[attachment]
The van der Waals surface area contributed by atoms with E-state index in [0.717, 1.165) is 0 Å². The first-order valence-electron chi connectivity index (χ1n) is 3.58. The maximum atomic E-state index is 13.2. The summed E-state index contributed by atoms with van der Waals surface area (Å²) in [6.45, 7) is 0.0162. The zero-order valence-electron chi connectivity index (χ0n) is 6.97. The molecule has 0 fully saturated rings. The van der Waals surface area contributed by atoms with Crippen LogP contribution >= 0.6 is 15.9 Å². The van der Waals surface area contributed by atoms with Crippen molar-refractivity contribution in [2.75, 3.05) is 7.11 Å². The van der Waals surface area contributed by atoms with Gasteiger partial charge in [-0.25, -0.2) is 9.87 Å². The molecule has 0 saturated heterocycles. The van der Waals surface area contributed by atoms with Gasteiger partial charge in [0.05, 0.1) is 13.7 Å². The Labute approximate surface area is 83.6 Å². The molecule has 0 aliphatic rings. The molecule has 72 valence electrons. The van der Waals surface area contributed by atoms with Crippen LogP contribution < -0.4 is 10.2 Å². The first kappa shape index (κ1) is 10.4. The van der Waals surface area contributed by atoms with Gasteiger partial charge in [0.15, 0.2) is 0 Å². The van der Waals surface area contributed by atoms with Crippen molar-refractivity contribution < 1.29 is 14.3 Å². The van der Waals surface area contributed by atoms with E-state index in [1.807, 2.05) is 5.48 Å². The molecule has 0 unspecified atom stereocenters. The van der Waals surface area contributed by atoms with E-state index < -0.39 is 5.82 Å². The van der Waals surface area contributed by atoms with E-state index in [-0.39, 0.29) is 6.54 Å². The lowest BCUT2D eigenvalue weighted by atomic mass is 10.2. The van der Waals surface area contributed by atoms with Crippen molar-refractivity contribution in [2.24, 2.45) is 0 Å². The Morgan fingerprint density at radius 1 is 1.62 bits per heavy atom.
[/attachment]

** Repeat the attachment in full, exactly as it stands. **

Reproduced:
The van der Waals surface area contributed by atoms with E-state index in [0.717, 1.165) is 0 Å². The first-order valence-electron chi connectivity index (χ1n) is 3.58. The maximum atomic E-state index is 13.2. The summed E-state index contributed by atoms with van der Waals surface area (Å²) in [6.45, 7) is 0.0162. The zero-order valence-electron chi connectivity index (χ0n) is 6.97. The molecule has 0 fully saturated rings. The van der Waals surface area contributed by atoms with Crippen LogP contribution >= 0.6 is 15.9 Å². The van der Waals surface area contributed by atoms with Crippen molar-refractivity contribution in [2.75, 3.05) is 7.11 Å². The van der Waals surface area contributed by atoms with Gasteiger partial charge in [-0.25, -0.2) is 9.87 Å². The molecule has 0 saturated heterocycles. The van der Waals surface area contributed by atoms with Gasteiger partial charge in [0.05, 0.1) is 13.7 Å². The Labute approximate surface area is 83.6 Å². The molecule has 0 aliphatic rings. The molecule has 72 valence electrons. The van der Waals surface area contributed by atoms with Crippen LogP contribution < -0.4 is 10.2 Å². The first kappa shape index (κ1) is 10.4. The van der Waals surface area contributed by atoms with Gasteiger partial charge in [0.15, 0.2) is 0 Å². The van der Waals surface area contributed by atoms with Crippen molar-refractivity contribution < 1.29 is 14.3 Å². The van der Waals surface area contributed by atoms with E-state index in [1.807, 2.05) is 5.48 Å². The molecule has 0 unspecified atom stereocenters. The van der Waals surface area contributed by atoms with E-state index < -0.39 is 5.82 Å². The van der Waals surface area contributed by atoms with E-state index in [-0.39, 0.29) is 6.54 Å². The lowest BCUT2D eigenvalue weighted by atomic mass is 10.2. The van der Waals surface area contributed by atoms with Crippen molar-refractivity contribution in [2.24, 2.45) is 0 Å². The Morgan fingerprint density at radius 1 is 1.62 bits per heavy atom.